MIT, Harvard suffer third student death in two months as medical examiner slows (update)
MIT announced the death of graduate student Eliana Hechter on Friday night. Hechter was a first-year student in the joint Harvard-Massachusetts Institute of Technology Health Sciences program pursuing an M.D. degree.
Hechter, a former Rhodes Scholar, was the daughter of Debra Friedman and Michael Hechter. Friedman was chancellor of the University of Washington Tacoma until her death this January from complications associated with lung cancer at the age of 58.
Michael Hechter is a professor of Global Studies at Arizona State University.
MIT’s announcement did not specify the location or nature of Eliana Hechter’s death, and Cambridge police cited the school’s press release in response to an inquiry. MIT was notified of her death by her family Friday morning, it said, and its announcement was released shortly before 10 p.m. Friday.
Eliana Hechter is the second student death at the institute this year; it follows the death of graduate student Hadi Kasab on March 6. Kasab’s autopsy is ongoing, and the medical examiner has indicated test results are likely to take several additional weeks to come back. According to the medical examiner’s annual reports, the median turnaround time for an autopsy as of December was 119 days, up from 21 a year earlier.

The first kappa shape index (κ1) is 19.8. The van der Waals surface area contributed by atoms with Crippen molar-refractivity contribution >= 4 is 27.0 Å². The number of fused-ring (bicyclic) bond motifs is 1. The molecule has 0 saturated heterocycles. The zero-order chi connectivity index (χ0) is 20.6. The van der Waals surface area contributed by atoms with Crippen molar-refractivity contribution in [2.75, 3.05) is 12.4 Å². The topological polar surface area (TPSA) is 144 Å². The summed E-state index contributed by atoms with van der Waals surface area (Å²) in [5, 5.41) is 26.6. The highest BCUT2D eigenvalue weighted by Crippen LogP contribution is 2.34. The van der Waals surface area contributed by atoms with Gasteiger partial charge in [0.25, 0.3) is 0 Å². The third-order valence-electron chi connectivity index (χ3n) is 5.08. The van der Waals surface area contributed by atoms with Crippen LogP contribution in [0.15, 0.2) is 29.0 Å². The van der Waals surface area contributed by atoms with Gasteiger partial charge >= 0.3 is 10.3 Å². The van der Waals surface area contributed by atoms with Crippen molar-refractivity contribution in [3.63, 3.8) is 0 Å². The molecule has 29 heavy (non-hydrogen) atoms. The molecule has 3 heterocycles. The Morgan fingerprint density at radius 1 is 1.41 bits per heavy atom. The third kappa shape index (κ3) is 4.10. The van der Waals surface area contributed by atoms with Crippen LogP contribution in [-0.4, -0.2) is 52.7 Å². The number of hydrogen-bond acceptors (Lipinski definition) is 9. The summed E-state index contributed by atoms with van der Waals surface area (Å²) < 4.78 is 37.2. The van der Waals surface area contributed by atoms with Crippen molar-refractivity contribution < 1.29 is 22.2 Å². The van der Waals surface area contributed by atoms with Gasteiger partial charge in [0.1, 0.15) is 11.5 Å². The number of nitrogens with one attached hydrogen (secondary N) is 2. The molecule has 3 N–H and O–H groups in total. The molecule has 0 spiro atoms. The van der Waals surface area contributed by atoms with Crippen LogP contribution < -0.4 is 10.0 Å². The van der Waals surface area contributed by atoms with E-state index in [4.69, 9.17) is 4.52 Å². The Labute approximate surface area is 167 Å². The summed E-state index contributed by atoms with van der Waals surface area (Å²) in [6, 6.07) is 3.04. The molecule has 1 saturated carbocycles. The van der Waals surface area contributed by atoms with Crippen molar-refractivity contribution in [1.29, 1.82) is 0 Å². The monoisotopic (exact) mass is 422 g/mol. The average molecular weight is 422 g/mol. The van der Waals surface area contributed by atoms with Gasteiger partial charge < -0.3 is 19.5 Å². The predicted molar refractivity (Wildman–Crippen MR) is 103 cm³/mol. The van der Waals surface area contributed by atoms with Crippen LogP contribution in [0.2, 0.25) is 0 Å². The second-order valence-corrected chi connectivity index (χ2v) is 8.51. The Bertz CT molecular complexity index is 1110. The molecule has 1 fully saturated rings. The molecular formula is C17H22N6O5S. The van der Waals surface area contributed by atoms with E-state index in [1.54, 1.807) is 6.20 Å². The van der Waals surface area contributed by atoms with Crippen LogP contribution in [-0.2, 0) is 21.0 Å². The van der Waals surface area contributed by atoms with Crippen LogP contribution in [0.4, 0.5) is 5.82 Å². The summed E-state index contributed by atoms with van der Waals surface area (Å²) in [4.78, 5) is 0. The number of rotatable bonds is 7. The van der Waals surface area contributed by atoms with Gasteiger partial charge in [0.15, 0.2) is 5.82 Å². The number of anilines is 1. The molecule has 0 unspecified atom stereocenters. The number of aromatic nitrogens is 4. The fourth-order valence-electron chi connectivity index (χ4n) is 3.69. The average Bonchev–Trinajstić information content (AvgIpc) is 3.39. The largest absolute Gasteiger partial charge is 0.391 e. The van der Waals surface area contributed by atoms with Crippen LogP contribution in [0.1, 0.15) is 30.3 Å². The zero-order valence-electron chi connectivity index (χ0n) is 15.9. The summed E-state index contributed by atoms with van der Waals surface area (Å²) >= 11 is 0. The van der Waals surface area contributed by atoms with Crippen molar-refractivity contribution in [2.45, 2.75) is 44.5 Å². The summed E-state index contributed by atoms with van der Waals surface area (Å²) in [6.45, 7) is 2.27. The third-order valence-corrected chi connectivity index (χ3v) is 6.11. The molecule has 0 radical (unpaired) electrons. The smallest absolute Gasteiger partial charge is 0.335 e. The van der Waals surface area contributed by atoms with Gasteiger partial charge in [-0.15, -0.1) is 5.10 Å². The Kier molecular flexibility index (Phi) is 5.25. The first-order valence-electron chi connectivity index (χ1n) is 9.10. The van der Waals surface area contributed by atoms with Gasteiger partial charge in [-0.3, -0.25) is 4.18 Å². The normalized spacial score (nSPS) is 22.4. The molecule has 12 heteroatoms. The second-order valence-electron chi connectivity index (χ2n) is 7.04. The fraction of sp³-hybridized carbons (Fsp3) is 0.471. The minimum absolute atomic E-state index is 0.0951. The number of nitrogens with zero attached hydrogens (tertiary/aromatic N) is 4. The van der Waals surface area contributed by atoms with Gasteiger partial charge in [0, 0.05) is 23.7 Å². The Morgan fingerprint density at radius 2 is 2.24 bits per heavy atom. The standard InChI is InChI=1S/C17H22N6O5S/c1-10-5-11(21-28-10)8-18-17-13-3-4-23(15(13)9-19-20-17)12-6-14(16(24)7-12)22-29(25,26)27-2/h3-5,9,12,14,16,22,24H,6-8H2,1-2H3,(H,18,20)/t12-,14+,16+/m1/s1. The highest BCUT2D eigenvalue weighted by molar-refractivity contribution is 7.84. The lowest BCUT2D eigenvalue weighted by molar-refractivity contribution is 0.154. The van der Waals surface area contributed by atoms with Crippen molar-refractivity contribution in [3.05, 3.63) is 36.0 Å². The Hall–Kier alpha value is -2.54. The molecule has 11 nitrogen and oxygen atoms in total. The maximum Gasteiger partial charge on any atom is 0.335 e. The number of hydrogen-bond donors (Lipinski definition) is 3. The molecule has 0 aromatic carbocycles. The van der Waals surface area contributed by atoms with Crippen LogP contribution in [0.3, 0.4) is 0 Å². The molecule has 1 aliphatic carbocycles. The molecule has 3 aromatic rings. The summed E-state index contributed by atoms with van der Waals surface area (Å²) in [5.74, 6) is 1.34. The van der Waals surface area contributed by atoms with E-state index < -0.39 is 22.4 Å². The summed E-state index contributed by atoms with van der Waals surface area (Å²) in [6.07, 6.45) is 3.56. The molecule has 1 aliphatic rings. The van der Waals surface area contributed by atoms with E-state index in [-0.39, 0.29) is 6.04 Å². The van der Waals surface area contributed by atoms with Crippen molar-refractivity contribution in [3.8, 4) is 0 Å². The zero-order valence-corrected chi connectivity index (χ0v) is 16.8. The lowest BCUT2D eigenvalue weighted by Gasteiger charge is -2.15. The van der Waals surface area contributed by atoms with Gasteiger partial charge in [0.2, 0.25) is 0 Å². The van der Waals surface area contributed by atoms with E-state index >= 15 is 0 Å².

Harvard’s Andrew Sun died April 6 after jumping off a building in downtown Boston.
Update on May 23, 2014: The Massachusetts State Police today released a cause of death for Hechter’s death April 15. The death was labeled a “suicide by hanging” according to a May 15 report.
Hechter’s death took place in a single-family home in Newton, and was estimated to have occurred at 5 p.m., according to the police. She was pronounced dead shortly before 7 p.m. by Newton EMS.
The Massachusetts medical examiner continues to list Hechter’s death as “pending,” and reports a 120-day lab backlog for toxicology tests as of last month.
State and local police referred all queries to the Middlesex District Attorney’s Office, which declined to comment, saying the case was “not a criminal matter.”